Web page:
Caring for Family

Survival Tips for Families: Adjusting to Life After Baby

Survival Tips for Families: Adjusting to Life After Baby

How are you doing? You might feel like you're in a fog those first few weeks and months with baby. You may be busier than ever making sure baby is clean, fed, warm and safe. But don't lose track of how you're doing, too! You'll be able to tackle those parenting challenges with more energy and confidence if you also take good care of your health.

Stay-at-home parents may feel like they just need a break, or a nap, or a shower. Working parents may feel stretched thin when there are so many demands on their time and energy. How to manage these new roles and keep stress in check? Here are some tips:

Give each other a break. You and your partner may have different roles and responsibilities when it comes to your family. Listen to each other and focus on constructive ways to help versus fighting over who is doing more/less work than the other. It's important to set realistic expectations and reconnect with your partner during this busy time.

Take naps. It's normal to feel sleep deprived if you're waking up every two hours to help with feeding the baby, diaper changes, etc. "Get rest when the baby sleeps" is good advice, although it's easier said than done if you have chores to do and other children to care for. If you can sneak in a nap, do it!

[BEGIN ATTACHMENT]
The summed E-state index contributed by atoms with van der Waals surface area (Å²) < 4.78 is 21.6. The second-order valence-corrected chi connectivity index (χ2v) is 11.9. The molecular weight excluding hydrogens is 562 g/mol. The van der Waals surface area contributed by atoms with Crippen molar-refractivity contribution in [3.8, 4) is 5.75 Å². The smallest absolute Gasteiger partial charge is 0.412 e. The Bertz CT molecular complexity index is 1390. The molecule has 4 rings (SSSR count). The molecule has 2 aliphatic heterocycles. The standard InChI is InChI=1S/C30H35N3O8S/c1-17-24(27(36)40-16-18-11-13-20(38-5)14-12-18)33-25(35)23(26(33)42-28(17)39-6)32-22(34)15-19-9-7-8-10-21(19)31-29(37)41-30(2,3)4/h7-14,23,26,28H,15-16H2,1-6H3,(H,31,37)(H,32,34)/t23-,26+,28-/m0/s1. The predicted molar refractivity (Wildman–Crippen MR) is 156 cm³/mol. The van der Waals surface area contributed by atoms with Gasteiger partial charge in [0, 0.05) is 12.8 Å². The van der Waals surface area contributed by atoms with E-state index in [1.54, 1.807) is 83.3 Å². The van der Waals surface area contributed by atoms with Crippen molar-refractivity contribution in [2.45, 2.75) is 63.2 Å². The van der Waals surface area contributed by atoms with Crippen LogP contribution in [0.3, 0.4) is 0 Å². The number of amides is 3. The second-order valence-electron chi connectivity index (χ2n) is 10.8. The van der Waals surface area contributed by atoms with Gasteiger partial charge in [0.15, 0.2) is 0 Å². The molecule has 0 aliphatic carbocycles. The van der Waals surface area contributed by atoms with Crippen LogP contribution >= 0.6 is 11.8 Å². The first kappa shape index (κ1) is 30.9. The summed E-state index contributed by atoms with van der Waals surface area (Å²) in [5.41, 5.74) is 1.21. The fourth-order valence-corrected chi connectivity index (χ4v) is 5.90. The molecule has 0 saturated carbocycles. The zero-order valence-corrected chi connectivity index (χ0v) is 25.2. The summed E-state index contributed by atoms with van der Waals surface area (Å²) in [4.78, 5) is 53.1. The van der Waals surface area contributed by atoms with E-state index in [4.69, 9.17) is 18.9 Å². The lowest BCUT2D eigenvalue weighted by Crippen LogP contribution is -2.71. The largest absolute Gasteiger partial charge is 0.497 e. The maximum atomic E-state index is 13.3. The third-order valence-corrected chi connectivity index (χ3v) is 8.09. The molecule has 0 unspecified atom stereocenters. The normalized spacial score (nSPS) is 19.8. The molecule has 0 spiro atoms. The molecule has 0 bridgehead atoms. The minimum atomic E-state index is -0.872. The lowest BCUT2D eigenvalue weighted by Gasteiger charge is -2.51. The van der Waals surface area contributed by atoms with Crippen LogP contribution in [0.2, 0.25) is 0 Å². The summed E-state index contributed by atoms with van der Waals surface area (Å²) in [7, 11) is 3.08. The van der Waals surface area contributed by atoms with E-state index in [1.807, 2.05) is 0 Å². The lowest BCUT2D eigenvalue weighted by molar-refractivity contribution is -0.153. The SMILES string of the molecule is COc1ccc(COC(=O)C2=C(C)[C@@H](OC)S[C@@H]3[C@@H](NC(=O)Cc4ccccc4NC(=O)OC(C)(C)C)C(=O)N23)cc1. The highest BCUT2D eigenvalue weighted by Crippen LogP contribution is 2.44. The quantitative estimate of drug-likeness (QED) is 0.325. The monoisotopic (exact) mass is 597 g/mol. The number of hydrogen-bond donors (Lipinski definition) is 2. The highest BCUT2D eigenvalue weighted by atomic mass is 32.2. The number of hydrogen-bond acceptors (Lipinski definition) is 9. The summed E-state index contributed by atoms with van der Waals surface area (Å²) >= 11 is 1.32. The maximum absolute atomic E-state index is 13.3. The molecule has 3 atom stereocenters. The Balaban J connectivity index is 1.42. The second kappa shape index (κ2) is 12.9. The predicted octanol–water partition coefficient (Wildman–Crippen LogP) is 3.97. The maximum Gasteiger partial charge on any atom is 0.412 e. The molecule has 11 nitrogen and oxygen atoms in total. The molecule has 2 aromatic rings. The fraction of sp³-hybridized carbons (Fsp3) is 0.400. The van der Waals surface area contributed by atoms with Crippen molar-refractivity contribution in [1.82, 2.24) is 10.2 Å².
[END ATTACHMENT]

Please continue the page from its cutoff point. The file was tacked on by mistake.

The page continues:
Recruit extra help. Reach out to friends and family. They might be willing to babysit so you can get some rest or get out of the house!

Ask for advice. Moms and dads sometimes assume that this parenting thing comes naturally. But there are aspects that may feel strange and distressing. For example, breastfeeding is hard work, and sometimes painful! A nurse or lactation specialist can help resolve common infant feeding problems.

Carve out quality time. Opportunities for date nights may be limited. Keep your relationship strong by checking in with each other emotionally and spending time together as a couple.

Get fresh air and exercise. Being cooped up with a crying baby can be stressful for both the parent and child. Sometimes babies just need a change of scenery, and parents need to get outside and go for a walk.

Let go of irrational fears. It's important to make sure car seats are installed properly, your home is childproofed and immunizations are up to date. But don't let yourself be consumed by worries and fears beyond your control.

Take a deep breath. If you feel like you're going to snap under pressure, take a time out. Identify situations that cause anger or frustration to boil over and use strategies (like listening to music or going for a walk) to regain control.

Get help if you're feeling low. Postpartum depression (PPD) affects 1 in 7 mothers. If you've had one episode of PPD, there's a 50 percent change of experiencing PPD with a second pregnancy. Dads can be affected by postpartum depression, too. If you're feeling depressed, get help. A doctor can help you find solutions to feel better and get back on track.

Connect with other moms and dads. They can relate with the ups and downs of new parenthood. Strike up a conversation with friends, or connect with your own parent. Join a parent support group available Orlando Health: Bootcamp for New Dads and Mothers Matter.